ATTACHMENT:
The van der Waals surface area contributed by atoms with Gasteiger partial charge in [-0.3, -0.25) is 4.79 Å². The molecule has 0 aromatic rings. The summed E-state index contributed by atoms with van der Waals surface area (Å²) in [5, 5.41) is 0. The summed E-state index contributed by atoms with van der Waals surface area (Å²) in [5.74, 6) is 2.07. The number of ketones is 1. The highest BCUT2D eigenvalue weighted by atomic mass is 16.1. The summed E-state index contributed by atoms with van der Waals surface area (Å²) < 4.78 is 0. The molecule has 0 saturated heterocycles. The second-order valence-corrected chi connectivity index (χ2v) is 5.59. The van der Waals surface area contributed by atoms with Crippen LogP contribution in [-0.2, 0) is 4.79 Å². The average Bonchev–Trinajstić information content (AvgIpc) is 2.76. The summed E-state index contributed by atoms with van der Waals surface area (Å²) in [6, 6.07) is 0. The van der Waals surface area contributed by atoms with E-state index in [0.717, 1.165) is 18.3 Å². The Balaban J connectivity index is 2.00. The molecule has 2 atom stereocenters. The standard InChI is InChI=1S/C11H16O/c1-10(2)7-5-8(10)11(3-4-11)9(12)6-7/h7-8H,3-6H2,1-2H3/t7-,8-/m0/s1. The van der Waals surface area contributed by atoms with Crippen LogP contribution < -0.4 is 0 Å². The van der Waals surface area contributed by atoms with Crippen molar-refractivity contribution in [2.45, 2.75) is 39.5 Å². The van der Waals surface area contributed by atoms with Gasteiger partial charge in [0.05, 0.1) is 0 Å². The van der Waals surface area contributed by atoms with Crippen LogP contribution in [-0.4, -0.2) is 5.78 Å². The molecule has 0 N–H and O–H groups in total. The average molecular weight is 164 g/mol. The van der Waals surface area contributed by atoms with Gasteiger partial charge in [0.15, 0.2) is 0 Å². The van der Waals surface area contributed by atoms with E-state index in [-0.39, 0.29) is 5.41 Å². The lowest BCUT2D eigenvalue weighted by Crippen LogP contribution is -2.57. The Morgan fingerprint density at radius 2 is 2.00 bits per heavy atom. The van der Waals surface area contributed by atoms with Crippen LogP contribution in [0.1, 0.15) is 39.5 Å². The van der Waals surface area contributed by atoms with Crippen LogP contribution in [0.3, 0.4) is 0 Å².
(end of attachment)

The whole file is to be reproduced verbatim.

The van der Waals surface area contributed by atoms with Gasteiger partial charge in [-0.3, -0.25) is 4.79 Å². The molecule has 0 aromatic rings. The summed E-state index contributed by atoms with van der Waals surface area (Å²) in [5, 5.41) is 0. The summed E-state index contributed by atoms with van der Waals surface area (Å²) in [5.74, 6) is 2.07. The number of ketones is 1. The highest BCUT2D eigenvalue weighted by atomic mass is 16.1. The summed E-state index contributed by atoms with van der Waals surface area (Å²) < 4.78 is 0. The molecule has 0 saturated heterocycles. The second-order valence-corrected chi connectivity index (χ2v) is 5.59. The van der Waals surface area contributed by atoms with Crippen LogP contribution in [-0.2, 0) is 4.79 Å². The average Bonchev–Trinajstić information content (AvgIpc) is 2.76. The summed E-state index contributed by atoms with van der Waals surface area (Å²) in [6, 6.07) is 0. The van der Waals surface area contributed by atoms with E-state index in [0.717, 1.165) is 18.3 Å². The Balaban J connectivity index is 2.00. The molecule has 2 atom stereocenters. The standard InChI is InChI=1S/C11H16O/c1-10(2)7-5-8(10)11(3-4-11)9(12)6-7/h7-8H,3-6H2,1-2H3/t7-,8-/m0/s1. The van der Waals surface area contributed by atoms with Crippen LogP contribution < -0.4 is 0 Å². The van der Waals surface area contributed by atoms with Crippen molar-refractivity contribution in [2.45, 2.75) is 39.5 Å². The van der Waals surface area contributed by atoms with Gasteiger partial charge in [0.05, 0.1) is 0 Å². The van der Waals surface area contributed by atoms with Crippen LogP contribution in [-0.4, -0.2) is 5.78 Å². The molecule has 0 N–H and O–H groups in total. The average molecular weight is 164 g/mol. The van der Waals surface area contributed by atoms with Gasteiger partial charge in [0.15, 0.2) is 0 Å². The van der Waals surface area contributed by atoms with E-state index in [-0.39, 0.29) is 5.41 Å². The lowest BCUT2D eigenvalue weighted by Crippen LogP contribution is -2.57. The Morgan fingerprint density at radius 2 is 2.00 bits per heavy atom. The van der Waals surface area contributed by atoms with Crippen LogP contribution in [0.1, 0.15) is 39.5 Å². The van der Waals surface area contributed by atoms with Crippen LogP contribution in [0.3, 0.4) is 0 Å².